China's Xi visits South Korea in snub to North
China's President Xi Jinping and his wife Peng Liyuan (R) wave as they disembark from their aircraft upon arrival at Seoul Air Base on July 3, 2014 - by Ed Jones
It was Xi Jinping's first trip as head of state to the perennially volatile Korean peninsula, and will mark his second summit with Park, who visited China last year.
North Korean leader Kim Jong-Un is still waiting for an invitation to Beijing -- a calculated rebuff that speaks to the strained relationship between Pyongyang and its historic and most important ally.
"No previous Chinese leader has put South Korea before and above the North like this," said Aidan Foster-Carter, a Korea expert at Leeds University.
In what some saw as a display of pique at Xi's visit, North Korea conducted a series of rocket and missile launches over the past week and pledged further tests in the future.
And Pyongyang scored a diplomatic victory of its own Thursday, as Japan announced it was revoking some of its unilateral sanctions on North Korea after progress in talks on the Cold War kidnapping of Japanese nationals.
Japan and North Korea do not have formal diplomatic ties, and the announcement by Prime Minister Shinzo Abe is a significant step forward for a relationship that has been testy for decades.
- Strong line on North Korea? -
After Xi and Park hold their summit, the two leaders are expected to sign a joint communique, with Seoul hoping for a strong statement on North Korea's nuclear weapons programme.
But analysts said Beijing was unlikely to up the rhetorical ante by any significant degree.
"That would go against China's traditional diplomatic pattern," said Kim Joon-Hyung, professor of politics at Handong Global University.
"Xi will probably keep to the general line of urging the denuclearisation of the Korean peninsula, rather than criticising the North directly," Kim added.
As the North's diplomatic protector and chief economic benefactor, China has repeatedly been pressured by the international community to use its leverage to rein in Pyongyang's nuclear ambitions.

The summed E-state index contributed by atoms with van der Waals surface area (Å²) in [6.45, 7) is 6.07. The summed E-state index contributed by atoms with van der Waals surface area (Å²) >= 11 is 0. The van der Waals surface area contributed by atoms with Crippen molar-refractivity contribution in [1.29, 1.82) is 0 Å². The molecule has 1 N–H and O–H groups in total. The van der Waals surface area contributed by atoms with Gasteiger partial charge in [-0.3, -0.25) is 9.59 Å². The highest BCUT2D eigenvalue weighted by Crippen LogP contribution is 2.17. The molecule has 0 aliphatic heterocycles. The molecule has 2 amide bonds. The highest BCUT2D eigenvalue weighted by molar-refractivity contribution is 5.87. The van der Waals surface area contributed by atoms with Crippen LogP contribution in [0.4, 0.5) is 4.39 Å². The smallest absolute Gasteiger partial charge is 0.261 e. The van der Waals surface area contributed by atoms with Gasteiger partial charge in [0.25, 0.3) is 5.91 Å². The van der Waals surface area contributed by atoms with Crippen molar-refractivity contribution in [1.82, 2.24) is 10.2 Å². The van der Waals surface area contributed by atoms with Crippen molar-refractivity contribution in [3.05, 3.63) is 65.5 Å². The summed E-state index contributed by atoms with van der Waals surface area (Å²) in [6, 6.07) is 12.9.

But while Beijing has become increasingly frustrated with the North's missile and nuclear tests, it remains wary of penalising the isolated state too heavily.
It is especially anxious to avoid any regime collapse that would result in a unified Korea with a US troop presence on its border.
Washington has played up Xi's two-day visit as evidence of Pyongyang's deepening diplomatic isolation.
"The symbolism of a visit by a Chinese leader to Seoul against the backdrop of tensions between North Korea and its neighbours ... is pretty striking," US Assistant Secretary of State Daniel Russel told AFP.
The wider background to Xi's trip includes China's response to the US "pivot to Asia" and the battle between the two major powers for regional influence.
China is currently South Korea's largest export market and two-way trade stood at around $275 billion last year, but analysts say Beijing wants to move beyond economic ties and promote political and security links.
- Balancing act for Seoul -
This leaves Seoul with a difficult balancing act, given its historic military alliance with the United States.
There are currently around 29,000 US troops stationed in South Korea, which is also protected by the US nuclear umbrella.
So how far would South Korea be willing to go in developing its ties with China beyond the economic sphere?
"Partly it depends who holds power in Seoul," Foster-Carter wrote on the NK News website.
"Conservatives like Park will ensure the US alliance is not weakened, especially while North Korea continues to snarl.
"But South Korean presidents change every five years. If liberals return to power in 2018, the left's neutralist and Yankee-bashing tendencies might come to the fore," he said.
The military ambitions of the other main US ally in the region, Japan, is also likely to figure in Thursday's summit talks, with both China and South Korea concerned by the recent change to its pacifist constitution.
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